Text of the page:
Neal Zaslaw is well known in the musicology field as a Mozart scholar who often concerns himself with wind instruments. Accordingly, this book is written with a certain level of musical knowledge required. If you are a casual music lover, this is perhaps not the best book for you.
The book looks at all known Mozart symphonies, including those which cannot be authenticated, in chronological order, discussing details of Mozart's life; the circumstances in which the symphony was written; the purpose the symphony was written; some musical choices to be made in performance; form and musical topic; and other items of interest.
The analysis is certainly enlightening and worthwhile, but hardly "exhaustive" as Christopher Wolff claims on the back cover. Perhaps his review tells more of the limits of Mr. Wolff's study of Mozart than it does of the book itself. Such a comment leads me to believe that Wolff has not painstakingly looked at the symphonies of Mozart in great detail. Although, if he is correct, perhaps all of us should just read this book and stop studying Mozart on our own?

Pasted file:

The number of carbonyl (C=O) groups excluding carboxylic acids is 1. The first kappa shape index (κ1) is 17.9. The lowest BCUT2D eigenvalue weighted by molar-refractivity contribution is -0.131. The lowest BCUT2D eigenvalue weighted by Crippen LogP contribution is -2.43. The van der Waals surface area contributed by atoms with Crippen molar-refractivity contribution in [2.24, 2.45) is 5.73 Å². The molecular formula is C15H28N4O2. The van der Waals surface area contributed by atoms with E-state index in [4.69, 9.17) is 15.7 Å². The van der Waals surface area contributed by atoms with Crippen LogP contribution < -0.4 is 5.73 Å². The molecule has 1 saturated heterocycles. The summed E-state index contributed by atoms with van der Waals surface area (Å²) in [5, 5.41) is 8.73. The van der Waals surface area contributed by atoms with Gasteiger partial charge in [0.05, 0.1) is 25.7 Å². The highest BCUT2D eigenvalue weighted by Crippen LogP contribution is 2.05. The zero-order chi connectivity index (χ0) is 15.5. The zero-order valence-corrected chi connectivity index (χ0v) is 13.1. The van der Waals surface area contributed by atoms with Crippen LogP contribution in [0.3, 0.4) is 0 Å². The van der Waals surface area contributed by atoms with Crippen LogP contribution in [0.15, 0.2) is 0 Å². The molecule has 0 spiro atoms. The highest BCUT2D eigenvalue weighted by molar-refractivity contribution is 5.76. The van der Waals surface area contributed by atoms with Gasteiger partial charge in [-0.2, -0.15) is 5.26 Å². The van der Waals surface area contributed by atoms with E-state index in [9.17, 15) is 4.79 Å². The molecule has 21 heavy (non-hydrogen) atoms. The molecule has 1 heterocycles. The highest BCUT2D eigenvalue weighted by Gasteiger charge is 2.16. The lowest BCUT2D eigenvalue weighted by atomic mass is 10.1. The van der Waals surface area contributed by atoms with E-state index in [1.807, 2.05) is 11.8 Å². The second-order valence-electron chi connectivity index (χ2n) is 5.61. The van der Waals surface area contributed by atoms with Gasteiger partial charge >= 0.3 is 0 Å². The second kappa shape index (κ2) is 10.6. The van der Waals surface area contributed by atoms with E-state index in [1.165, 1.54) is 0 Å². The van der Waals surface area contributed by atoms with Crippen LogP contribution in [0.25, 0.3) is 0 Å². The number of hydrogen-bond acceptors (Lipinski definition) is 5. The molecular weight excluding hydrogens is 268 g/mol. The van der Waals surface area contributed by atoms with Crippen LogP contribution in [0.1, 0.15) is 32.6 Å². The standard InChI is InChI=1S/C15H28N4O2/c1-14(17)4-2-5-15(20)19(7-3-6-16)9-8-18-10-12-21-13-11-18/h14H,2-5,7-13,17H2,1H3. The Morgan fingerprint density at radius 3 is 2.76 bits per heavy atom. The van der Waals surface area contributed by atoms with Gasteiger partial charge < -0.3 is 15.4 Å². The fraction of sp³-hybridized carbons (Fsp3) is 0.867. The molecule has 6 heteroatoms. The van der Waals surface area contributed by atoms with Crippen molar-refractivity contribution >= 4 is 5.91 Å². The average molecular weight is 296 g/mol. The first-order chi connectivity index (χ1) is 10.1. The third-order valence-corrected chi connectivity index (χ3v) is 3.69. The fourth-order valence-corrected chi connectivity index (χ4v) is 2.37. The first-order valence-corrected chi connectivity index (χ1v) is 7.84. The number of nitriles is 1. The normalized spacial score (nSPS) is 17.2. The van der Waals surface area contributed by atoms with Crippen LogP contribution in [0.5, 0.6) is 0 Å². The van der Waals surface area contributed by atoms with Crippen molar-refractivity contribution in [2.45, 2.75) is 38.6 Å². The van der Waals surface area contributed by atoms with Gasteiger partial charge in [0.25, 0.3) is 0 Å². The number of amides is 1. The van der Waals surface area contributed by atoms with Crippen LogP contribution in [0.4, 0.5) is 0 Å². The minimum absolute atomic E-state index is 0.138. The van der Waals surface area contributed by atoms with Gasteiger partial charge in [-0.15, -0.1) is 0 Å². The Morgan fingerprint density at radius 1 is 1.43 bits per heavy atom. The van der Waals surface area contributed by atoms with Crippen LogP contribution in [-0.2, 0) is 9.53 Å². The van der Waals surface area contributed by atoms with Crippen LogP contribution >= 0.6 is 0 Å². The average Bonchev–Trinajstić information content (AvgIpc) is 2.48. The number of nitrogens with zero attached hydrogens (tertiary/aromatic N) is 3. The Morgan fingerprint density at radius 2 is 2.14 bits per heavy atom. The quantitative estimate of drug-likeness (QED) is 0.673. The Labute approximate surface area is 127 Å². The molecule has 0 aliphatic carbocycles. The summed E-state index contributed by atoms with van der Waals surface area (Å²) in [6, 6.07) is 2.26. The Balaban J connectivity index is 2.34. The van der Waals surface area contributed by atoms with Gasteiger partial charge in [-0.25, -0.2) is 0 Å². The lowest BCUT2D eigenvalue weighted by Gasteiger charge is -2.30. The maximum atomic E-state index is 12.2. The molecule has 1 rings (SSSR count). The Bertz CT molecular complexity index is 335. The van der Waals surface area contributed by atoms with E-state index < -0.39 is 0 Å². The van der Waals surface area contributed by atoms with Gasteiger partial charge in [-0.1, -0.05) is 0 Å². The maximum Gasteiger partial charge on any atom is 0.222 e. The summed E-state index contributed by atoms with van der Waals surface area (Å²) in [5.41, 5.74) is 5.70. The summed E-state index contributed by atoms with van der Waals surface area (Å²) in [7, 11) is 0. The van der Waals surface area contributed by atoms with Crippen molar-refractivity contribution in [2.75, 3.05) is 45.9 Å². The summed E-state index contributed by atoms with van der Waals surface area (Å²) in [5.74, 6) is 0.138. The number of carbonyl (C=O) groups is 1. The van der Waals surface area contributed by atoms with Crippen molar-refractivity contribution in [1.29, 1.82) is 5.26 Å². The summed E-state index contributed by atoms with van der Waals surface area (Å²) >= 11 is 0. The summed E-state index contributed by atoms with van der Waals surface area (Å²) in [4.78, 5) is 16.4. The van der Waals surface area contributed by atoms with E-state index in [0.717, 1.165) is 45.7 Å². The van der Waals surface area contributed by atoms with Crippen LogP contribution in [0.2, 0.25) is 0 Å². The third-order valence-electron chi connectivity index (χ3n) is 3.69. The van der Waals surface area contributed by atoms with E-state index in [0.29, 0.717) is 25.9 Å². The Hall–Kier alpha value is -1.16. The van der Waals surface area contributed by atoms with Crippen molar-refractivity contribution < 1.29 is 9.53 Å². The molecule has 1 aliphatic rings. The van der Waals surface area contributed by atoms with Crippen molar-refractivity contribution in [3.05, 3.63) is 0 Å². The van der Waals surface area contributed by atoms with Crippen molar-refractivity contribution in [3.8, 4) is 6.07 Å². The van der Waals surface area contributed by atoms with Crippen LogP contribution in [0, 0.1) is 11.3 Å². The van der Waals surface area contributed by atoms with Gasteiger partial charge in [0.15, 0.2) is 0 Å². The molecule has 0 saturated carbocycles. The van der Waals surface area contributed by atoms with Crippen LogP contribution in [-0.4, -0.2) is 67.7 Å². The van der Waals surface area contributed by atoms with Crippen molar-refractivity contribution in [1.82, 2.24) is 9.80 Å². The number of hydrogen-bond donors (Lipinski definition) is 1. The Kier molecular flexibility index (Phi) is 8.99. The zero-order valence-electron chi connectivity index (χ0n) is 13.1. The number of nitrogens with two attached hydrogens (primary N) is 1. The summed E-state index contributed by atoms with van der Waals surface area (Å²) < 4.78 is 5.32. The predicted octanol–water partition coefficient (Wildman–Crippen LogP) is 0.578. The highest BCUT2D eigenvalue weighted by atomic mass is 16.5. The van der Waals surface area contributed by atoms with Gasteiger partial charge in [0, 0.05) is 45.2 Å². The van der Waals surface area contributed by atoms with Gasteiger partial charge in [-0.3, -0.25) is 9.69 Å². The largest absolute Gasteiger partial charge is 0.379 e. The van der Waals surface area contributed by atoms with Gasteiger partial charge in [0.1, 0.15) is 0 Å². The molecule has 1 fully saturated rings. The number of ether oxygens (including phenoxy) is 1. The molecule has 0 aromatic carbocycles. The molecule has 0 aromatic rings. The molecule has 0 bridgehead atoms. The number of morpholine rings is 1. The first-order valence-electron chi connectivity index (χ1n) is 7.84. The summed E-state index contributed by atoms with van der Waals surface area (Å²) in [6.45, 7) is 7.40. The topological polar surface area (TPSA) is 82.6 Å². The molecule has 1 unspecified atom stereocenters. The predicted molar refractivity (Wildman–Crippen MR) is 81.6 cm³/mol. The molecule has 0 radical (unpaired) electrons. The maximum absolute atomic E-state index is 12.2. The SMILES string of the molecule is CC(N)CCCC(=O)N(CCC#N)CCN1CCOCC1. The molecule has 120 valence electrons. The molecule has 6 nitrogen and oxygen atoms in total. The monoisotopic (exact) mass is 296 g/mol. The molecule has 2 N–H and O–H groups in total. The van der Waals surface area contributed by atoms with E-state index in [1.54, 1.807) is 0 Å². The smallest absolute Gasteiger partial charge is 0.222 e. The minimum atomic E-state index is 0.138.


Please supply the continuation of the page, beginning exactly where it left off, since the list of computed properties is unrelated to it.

Zaslaw frequently refers to the thoughts of other scholars such as de Saint-Foix and Einstein, and in doing so sometimes commits the same cardinal sin that de Saint Foix does - making an assertion with no supporting discussion nor clarity of definition. For example, on p. 237, Zaslaw wrote: "The Finale [of K132] is as French as Mozart's symphonic music ever becomes." Without knowledge of the French style, this is useless. With knowledge of the French style, it is up to the reader to go and convince her/himself what Zaslaw meant by this. Fortunately this type of unexplained assertion doesn't occur often, and there are fairly good discussions of Italian and Viennese styles in the book. Discussion of French national style is more dispersed throughout and less complete.
As in any scholarly book, there are the token archaic latin words and some others which require a dictionary handy, but overall, the vocabulary is not too heavy, and the book reads quickly. I was annoyed, however, when on p. 379 I was driven to my dictionaries to look up the word "punctilious," only to find that the word had been used incorrectly and it should have been "punctual." If you're going to force me to look words up, please use the words correctly! And where was the editor? Come on, I paid $65 for this! (I notice Amazon has raised the price to $95...hmmm...)
I am also sad that in Chapter 11, Zaslaw abandons the form and topical analysis he had done earlier. However, Chapter 13 is definitely a wonderful climax - a look at the meaning of the "Jupiter" symphony. Although everyone knows, and Zaslaw admits, we can never really know what a non-programmatic symphony means unless the composer tells us, this is certainly a fascinating look supported with facts.
All in all, a must have for those interested in Mozart or the Symphony genre in general. Much better than de Saint-Foix!